Love is … what?

That’s as far as I usually get when I try to write about love. This should be simple shouldn’t it? Love is supposed to be boy meets girl, they fall in love, get married and live happily ever after, right? Well, that is, until the way he squeezes the toothpaste in the middle of the tube instead of from the end, the “right way,” gets under her fingernails. Or the bombs bursting in air passions that glued them together have come unglued because he doesn’t live up to the full potential she sees in him. Or she, like a ’60s Jaguar, runs good only two weeks out of the month and the rest of the time runs rough, bucks, misses and stalls. So why then do we try so hard to find someone to love, someone who will love us back and make us feel complete?

Perhaps love is just some psycho babble theory the thinking mind (the ego) has conjured up that deludes us into thinking that someone else can make us feel complete and better about who we are; maybe even take away our pain, and fear. But it’s all just a trick, an illusion and that is why love, as we understand it, is not working.

According to national statistics gathered by the Forest Institute of Professional Psychology, first marriages have a divorce rate of 50 percent, second marriages a rate of 67 percent, and third marriages a rate of 74 percent. Divorce rate percentages vary a few points plus or minus depending on the source but clearly the data indicates an alarmingly high incidence of relationship failure and that data does not even address the relationships that fail before marriage. What is happening?

I believe we have allowed the thinking mind to imprison us inside psychological time. Psychological time is a measurement we have created to mark human progress, quantifying past and future. No other animal species, or plants for that matter, need time to exist; they just exist. If a tree were capable of having a conversation with a human and that human asked the tree what time it was, the tree would likely reply, why … it is now. If you asked the tree where it was, that tree would likely reply, I am here. Time outside of the thinking mind has no relevance. There is only here and now.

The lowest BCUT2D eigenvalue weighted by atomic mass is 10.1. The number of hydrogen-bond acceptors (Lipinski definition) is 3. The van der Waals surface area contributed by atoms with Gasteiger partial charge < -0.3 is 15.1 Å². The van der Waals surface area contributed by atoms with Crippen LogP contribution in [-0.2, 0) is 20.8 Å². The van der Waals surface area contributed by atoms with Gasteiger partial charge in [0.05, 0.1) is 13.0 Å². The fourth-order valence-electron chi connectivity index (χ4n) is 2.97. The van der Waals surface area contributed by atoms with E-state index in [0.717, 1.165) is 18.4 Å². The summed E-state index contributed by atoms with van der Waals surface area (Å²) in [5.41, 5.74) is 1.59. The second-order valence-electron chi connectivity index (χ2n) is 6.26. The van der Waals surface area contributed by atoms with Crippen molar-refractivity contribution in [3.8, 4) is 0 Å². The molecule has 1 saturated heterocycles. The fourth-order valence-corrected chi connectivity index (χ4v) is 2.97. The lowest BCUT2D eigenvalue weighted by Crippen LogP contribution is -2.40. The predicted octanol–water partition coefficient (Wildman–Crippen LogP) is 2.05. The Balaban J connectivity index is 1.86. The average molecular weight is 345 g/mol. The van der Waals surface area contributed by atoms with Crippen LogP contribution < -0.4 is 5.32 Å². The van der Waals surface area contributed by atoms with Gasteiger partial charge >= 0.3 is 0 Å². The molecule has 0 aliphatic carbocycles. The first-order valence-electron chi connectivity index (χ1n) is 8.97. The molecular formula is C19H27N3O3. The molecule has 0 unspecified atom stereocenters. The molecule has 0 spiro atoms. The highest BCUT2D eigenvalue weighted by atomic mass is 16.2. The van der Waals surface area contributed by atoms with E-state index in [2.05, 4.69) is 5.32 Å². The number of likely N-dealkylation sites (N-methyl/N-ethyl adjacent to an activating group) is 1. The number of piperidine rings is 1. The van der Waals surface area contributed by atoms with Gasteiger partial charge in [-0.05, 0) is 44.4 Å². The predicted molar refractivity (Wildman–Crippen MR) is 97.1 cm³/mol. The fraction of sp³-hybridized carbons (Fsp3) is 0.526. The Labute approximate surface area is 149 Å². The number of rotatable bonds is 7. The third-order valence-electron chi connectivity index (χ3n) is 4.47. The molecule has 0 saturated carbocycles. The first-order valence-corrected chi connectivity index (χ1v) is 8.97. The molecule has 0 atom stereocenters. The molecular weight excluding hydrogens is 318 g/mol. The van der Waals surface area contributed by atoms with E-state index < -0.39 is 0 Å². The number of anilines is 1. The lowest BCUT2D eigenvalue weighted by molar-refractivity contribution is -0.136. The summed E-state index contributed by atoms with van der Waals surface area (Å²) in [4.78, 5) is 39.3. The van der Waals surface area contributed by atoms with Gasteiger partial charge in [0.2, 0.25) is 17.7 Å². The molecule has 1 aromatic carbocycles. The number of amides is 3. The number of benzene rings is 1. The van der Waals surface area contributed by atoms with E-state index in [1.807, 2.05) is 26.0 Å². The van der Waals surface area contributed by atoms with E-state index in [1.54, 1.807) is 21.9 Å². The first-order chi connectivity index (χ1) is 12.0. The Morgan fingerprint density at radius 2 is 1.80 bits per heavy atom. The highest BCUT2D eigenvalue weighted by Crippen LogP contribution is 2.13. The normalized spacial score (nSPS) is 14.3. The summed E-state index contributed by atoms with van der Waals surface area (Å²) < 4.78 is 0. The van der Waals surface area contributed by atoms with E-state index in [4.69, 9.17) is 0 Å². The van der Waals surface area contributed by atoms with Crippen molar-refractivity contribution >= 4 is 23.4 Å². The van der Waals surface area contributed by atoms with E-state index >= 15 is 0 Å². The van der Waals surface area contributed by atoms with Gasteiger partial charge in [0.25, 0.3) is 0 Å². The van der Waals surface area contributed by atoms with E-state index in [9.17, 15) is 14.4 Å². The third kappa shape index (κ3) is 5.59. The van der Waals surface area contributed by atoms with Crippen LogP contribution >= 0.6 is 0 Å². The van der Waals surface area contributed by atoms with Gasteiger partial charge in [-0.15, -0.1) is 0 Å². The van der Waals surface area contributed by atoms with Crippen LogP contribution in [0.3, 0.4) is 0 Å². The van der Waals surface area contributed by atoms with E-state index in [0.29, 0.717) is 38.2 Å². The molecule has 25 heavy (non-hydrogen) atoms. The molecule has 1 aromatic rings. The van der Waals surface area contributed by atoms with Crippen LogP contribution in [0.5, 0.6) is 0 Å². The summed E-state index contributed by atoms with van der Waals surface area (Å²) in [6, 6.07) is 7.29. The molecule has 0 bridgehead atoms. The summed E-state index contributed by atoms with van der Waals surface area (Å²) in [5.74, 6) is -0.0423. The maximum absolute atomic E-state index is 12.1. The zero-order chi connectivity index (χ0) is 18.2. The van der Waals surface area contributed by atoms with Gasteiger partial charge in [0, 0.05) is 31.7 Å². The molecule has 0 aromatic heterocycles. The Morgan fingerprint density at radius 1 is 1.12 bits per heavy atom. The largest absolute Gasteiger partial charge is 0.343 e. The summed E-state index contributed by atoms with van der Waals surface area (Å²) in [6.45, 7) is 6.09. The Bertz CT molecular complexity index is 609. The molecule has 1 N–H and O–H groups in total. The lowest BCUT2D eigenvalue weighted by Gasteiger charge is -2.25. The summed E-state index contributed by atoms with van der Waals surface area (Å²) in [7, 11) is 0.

Love is just another construct, an illusion of the thinking mind trapping us in psychological time by keeping our thoughts focused in the past, reliving great moments or intense hurts while hoping and looking ahead to a future that is brighter. This illusion is preferred by the thinking mind over the present moment, the now, because in the now, time has no relevance and does not exist.

But love is not a progression of thought. Love cannot be thought into being. Love can only be experienced and conveyed as feeling. If we draw our understanding of love from the store of human experience, with all its pain and disappointment, it becomes understandable why we remain bound in time, hoping for a future where love can heal us and complete our lives. But that is not love … that is need. And need manifests in many ways.

There is the biological component, the attraction between male and female resulting in a coupling that fulfills our genetic mission to propagate the species. When we first meet, we are attracted to someone because we sense a potential mate. We play the ritual games, and we dance the dance of love. We’re euphoric, even giddy, and soon we can’t imagine being without the source of this happiness, this energy. Until one day the energy changes and it ceases to meet our needs. We try then to control the energy, we try to hold on to it with all of our might. We place conditions on love. We withhold our love. We are right and … they are wrong. And those we claim to love become the source of our pain. We make them responsible for our pain simply because they no longer serve our need. Love then becomes conditional and people remain bound by fear, promise, obligation, addiction, financial need and many other things. When those things are no longer enough to hold love together, relationships die. And this is the flaw in the process of the thinking mind.

The thinking mind is concerned with its own survival. That is its only care, so it keeps us distracted, keeps us from understanding that being complete, whole and loved is our natural state, requiring nothing from us. We are already everything we need to be. In the now, the thinking mind becomes what it was designed to be, a tool that helps us with the functional decisions and problem solving requirements of our human lives.

It takes most of us a long time to understand that now is all we have. And beyond that understanding, living in the now takes practice. Don’t get frustrated; it’s OK! Husbands, wives, children and the other people in our lives are the teachers we have chosen to clarify the lessons we need. Pay attention to the teachers in your life, and remember — everything we need, we already have. Peace.